Not much better news in the Sunday Times. The row at Westminster Abbey involves any number of journalistic hot buttons, from Cherie Blair to Princess Diana, and offered Christopher Morgan a wonderful chance to portray everyone involved as unpleasant as well as incompetent. I still wonder about the origin of his lead, though, in which Frank Field approaches Wesley Carr after the Eucharist and says, "I feared you were a bully. Now I know you are a bully." — to which the Dean presumably responded "And also with you." It seems unlike Field to have said that, but impossible for the story to have originated in the Abbey.
Morgan gets his best stories from playing with serious spin doctors; and he is scrupulous in the sense that, however much he likes stirring, he only brings a spoon to the party. His sources must supply the matter to be stirred. He may affect ignorance about the doctrine and manners of the Church of England, but what he says about the government should be taken seriously and his coverage of the Abbey row was full of details that had to come from Labour sources. So his account of Tony Blair's attitude towards the church, consonant as it is with other evidence, cannot be regarded entirely as wishful thinking:
"Blair is known to be alarmed at the low calibre of many senior clergy and attributes the church's present difficulties and low attendances to this. He is believed to have rejected both Liverpool candidates because they were 'Carey clones' - men cast in the grey image of George Carey, Archbishop of Canterbury."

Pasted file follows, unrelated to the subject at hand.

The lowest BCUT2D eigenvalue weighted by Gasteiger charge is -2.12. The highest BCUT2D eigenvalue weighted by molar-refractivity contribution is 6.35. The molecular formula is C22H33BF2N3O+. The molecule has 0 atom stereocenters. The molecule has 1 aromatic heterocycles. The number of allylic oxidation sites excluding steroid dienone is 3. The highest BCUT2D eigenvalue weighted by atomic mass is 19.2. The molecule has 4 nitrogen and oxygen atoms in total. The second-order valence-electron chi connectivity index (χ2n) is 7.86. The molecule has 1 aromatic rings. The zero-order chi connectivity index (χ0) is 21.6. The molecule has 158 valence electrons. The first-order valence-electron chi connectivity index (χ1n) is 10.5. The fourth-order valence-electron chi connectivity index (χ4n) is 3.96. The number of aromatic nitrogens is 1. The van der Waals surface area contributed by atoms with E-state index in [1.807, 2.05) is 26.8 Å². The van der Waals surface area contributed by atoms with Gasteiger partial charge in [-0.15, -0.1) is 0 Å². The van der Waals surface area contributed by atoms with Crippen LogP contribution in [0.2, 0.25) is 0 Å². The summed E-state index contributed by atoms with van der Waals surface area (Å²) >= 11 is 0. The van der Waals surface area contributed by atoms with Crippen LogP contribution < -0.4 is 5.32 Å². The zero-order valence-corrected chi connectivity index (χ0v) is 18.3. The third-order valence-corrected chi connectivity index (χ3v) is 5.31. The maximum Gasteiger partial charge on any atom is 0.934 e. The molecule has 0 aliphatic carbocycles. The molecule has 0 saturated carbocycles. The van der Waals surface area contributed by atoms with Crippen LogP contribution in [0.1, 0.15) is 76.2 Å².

At this point I feel a tremor of disbelief. Surely it is the other Archbishop who is famous for being grey.
"Carey himself has been left in no doubt about Blair's view that the church should rethink the way it finds new bishops and end the practice of selecting 'bland committee men'. Carey's response, however, was to call in members of the Crown Appointments Commission for individual grillings about the Liverpool fiasco."
"As long as Carey remains at Lambeth Palace, tension over senior church appointments is certain."
Does any of this matter? The Church of England seemed to survive a great deal of bullying and contempt from Mrs Thatcher in pretty good shape. But at least it did not try to respond to them by claiming to be up to date, corporate, and efficient. That way lies nothing but endless humiliation: it is the Nineties equivalent of the trendy vicar on his motor bike. The real relationship of Christianity with fashion is shown by a panel in Monday's Times's fashion page, where "ten desirable frivolities include "a fuschia lipstick, very dangly earrings, cowboy boots and a religious T-shirt: Ann Demeulemeester, Gaultier, Dolce and Gabbana."
Still, things could be a lot worse: at least no Blairite has yet accused the Church of England of Socialism.
Blair sees little evidence of a willingness to change, and the row over Carr's maladroit management at the abbey is making matters worse. Blair's circle believe Carr's unsuitability to hold such a high-profile position should have been obvious.